Nanodiamonds could help improve diagnostic tests to detect disease

Researchers at UCL have conducted tests that found the quantum sensing abilities of nanodiamonds can be used to increase the sensitivity of paper-based diagnostic tests. Researchers say nanodiamonds could allow for earlier detection of diseases such as HIV. Paper-based lateral flow tests work the same way as a pregnancy test.

A strip of paper is soaked in a fluid sample and changes color, indicating a positive test result when detecting virus proteins or DNA. The sort of test is widely used to detect a range of viruses ranging from HIV to SARS-CoV-2 and provides a rapid diagnosis that doesn't have to be processed in a lab.

New research shows that low-cost nanodiamonds can be used to signal the presence of an HIV disease marker with a sensitivity many thousands of times greater than gold nanoparticles commonly used in these tests. The increased sensitivity will allow lower viral loads to be detected so the test could pick up lower disease levels and detect the disease at an earlier stage.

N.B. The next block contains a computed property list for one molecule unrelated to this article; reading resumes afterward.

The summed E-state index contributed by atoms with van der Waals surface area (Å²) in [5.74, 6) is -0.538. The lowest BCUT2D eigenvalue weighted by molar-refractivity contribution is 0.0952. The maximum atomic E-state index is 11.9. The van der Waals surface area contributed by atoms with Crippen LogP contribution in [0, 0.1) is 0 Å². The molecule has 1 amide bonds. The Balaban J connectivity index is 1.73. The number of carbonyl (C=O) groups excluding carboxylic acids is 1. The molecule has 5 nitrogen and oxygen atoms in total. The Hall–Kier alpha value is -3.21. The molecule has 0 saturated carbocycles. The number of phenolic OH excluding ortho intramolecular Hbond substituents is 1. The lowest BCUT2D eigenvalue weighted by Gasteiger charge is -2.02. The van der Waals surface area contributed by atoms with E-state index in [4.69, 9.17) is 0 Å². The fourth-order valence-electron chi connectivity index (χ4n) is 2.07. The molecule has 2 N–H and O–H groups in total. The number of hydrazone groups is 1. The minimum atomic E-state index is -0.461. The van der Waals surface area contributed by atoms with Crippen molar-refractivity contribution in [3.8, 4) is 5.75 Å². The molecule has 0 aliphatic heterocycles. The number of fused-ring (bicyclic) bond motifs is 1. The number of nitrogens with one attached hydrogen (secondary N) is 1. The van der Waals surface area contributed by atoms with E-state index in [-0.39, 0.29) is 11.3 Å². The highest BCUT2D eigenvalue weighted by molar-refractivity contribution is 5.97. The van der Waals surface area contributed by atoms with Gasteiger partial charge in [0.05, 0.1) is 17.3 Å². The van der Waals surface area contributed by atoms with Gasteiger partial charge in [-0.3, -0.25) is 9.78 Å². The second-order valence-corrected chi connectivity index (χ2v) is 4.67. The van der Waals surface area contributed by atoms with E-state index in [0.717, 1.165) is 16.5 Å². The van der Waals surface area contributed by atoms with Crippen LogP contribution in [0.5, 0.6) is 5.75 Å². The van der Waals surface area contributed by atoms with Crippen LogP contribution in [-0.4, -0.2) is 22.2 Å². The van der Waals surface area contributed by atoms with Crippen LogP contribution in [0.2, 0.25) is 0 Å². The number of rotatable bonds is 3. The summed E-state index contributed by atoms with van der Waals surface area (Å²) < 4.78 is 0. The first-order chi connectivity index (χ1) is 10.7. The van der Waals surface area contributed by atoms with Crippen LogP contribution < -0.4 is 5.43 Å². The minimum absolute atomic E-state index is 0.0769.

Earlier detection is critical for reducing the transmission risk for infected individuals to treat a disease like HIV effectively. The researchers are currently working on adapting the new technology to test for COVID-19 and other diseases over the coming months. One of the key portions that scientists are working on is developing a hand-held device to read the results.

The technique was demonstrated using a microscope and laboratory. Researchers also plan further clinical evaluation studies in the future. Researcher Rachel McKendry says that the proof of concept study shows that quantum technologies can detect ultra-low levels of the virus in a patient sample. Researchers note that while they have focused on detecting HIV, the approach is flexible and can be easily adapted to other diseases and biomarker types.